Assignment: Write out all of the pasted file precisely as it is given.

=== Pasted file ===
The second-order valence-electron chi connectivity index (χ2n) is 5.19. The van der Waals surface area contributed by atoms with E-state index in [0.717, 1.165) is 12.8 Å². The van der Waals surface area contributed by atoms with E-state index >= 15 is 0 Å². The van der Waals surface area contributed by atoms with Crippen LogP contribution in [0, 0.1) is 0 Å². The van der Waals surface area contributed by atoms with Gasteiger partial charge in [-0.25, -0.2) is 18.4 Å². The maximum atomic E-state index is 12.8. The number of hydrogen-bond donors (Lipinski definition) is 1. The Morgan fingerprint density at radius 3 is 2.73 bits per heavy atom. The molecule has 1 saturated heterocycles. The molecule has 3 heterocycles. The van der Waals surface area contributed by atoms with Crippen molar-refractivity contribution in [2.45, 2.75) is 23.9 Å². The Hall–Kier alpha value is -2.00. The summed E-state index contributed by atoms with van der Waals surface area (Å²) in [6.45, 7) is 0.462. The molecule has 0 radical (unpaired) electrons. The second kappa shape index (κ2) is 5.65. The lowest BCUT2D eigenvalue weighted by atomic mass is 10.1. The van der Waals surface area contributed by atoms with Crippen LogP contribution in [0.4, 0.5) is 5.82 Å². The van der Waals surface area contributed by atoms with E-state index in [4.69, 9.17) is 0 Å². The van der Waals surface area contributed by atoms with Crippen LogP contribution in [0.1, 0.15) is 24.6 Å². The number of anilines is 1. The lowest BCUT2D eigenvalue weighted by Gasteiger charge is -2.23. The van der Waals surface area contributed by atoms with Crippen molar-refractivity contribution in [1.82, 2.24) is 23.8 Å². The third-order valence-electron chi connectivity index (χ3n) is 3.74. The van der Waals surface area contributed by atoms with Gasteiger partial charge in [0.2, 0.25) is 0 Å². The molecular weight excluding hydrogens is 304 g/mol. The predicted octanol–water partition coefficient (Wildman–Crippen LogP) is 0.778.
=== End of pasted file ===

The second-order valence-electron chi connectivity index (χ2n) is 5.19. The van der Waals surface area contributed by atoms with E-state index in [0.717, 1.165) is 12.8 Å². The van der Waals surface area contributed by atoms with E-state index >= 15 is 0 Å². The van der Waals surface area contributed by atoms with Crippen LogP contribution in [0, 0.1) is 0 Å². The van der Waals surface area contributed by atoms with Gasteiger partial charge in [-0.25, -0.2) is 18.4 Å². The maximum atomic E-state index is 12.8. The number of hydrogen-bond donors (Lipinski definition) is 1. The Morgan fingerprint density at radius 3 is 2.73 bits per heavy atom. The molecule has 1 saturated heterocycles. The molecule has 3 heterocycles. The van der Waals surface area contributed by atoms with Crippen molar-refractivity contribution in [2.45, 2.75) is 23.9 Å². The Hall–Kier alpha value is -2.00. The summed E-state index contributed by atoms with van der Waals surface area (Å²) in [6.45, 7) is 0.462. The molecule has 0 radical (unpaired) electrons. The second kappa shape index (κ2) is 5.65. The lowest BCUT2D eigenvalue weighted by atomic mass is 10.1. The van der Waals surface area contributed by atoms with Crippen LogP contribution in [0.4, 0.5) is 5.82 Å². The van der Waals surface area contributed by atoms with E-state index in [4.69, 9.17) is 0 Å². The van der Waals surface area contributed by atoms with Crippen LogP contribution in [0.1, 0.15) is 24.6 Å². The number of anilines is 1. The lowest BCUT2D eigenvalue weighted by Gasteiger charge is -2.23. The van der Waals surface area contributed by atoms with Crippen molar-refractivity contribution in [1.82, 2.24) is 23.8 Å². The third-order valence-electron chi connectivity index (χ3n) is 3.74. The van der Waals surface area contributed by atoms with Gasteiger partial charge in [0.2, 0.25) is 0 Å². The molecular weight excluding hydrogens is 304 g/mol. The predicted octanol–water partition coefficient (Wildman–Crippen LogP) is 0.778.